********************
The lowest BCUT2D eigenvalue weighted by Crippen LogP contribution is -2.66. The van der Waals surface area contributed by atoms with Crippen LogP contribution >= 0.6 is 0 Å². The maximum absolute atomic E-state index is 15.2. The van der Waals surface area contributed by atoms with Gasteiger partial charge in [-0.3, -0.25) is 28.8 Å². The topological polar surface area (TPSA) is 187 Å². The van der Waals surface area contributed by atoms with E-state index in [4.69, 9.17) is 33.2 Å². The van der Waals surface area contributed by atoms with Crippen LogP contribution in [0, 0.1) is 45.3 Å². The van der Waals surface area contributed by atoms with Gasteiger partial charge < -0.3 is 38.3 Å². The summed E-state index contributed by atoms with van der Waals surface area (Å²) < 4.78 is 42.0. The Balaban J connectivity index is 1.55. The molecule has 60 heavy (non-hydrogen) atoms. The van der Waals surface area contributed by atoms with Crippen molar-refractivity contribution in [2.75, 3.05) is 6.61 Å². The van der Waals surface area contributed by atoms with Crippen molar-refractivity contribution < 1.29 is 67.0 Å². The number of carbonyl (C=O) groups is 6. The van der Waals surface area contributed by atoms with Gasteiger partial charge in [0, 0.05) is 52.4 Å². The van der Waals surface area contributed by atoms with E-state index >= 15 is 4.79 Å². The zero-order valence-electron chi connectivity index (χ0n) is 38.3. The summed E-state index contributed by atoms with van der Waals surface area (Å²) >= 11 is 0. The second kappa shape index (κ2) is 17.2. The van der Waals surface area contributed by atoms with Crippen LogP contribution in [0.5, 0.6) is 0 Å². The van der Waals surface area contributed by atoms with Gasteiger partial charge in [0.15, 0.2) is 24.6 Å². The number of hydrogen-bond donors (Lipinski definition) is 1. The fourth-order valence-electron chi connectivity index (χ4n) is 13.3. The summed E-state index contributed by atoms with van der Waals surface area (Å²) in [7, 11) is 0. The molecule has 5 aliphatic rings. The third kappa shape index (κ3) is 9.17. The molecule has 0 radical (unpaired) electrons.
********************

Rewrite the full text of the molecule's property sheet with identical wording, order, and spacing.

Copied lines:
The lowest BCUT2D eigenvalue weighted by Crippen LogP contribution is -2.66. The van der Waals surface area contributed by atoms with Crippen LogP contribution >= 0.6 is 0 Å². The maximum absolute atomic E-state index is 15.2. The van der Waals surface area contributed by atoms with Gasteiger partial charge in [-0.3, -0.25) is 28.8 Å². The topological polar surface area (TPSA) is 187 Å². The van der Waals surface area contributed by atoms with E-state index in [4.69, 9.17) is 33.2 Å². The van der Waals surface area contributed by atoms with Crippen LogP contribution in [0, 0.1) is 45.3 Å². The van der Waals surface area contributed by atoms with Gasteiger partial charge < -0.3 is 38.3 Å². The summed E-state index contributed by atoms with van der Waals surface area (Å²) < 4.78 is 42.0. The Balaban J connectivity index is 1.55. The molecule has 60 heavy (non-hydrogen) atoms. The van der Waals surface area contributed by atoms with Crippen molar-refractivity contribution in [2.75, 3.05) is 6.61 Å². The van der Waals surface area contributed by atoms with Crippen molar-refractivity contribution < 1.29 is 67.0 Å². The number of carbonyl (C=O) groups is 6. The van der Waals surface area contributed by atoms with Gasteiger partial charge in [0, 0.05) is 52.4 Å². The van der Waals surface area contributed by atoms with E-state index >= 15 is 4.79 Å². The zero-order valence-electron chi connectivity index (χ0n) is 38.3. The summed E-state index contributed by atoms with van der Waals surface area (Å²) >= 11 is 0. The second kappa shape index (κ2) is 17.2. The van der Waals surface area contributed by atoms with Crippen LogP contribution in [0.5, 0.6) is 0 Å². The van der Waals surface area contributed by atoms with Gasteiger partial charge in [0.15, 0.2) is 24.6 Å². The number of hydrogen-bond donors (Lipinski definition) is 1. The fourth-order valence-electron chi connectivity index (χ4n) is 13.3. The summed E-state index contributed by atoms with van der Waals surface area (Å²) in [7, 11) is 0. The molecule has 5 aliphatic rings. The third kappa shape index (κ3) is 9.17. The molecule has 0 radical (unpaired) electrons.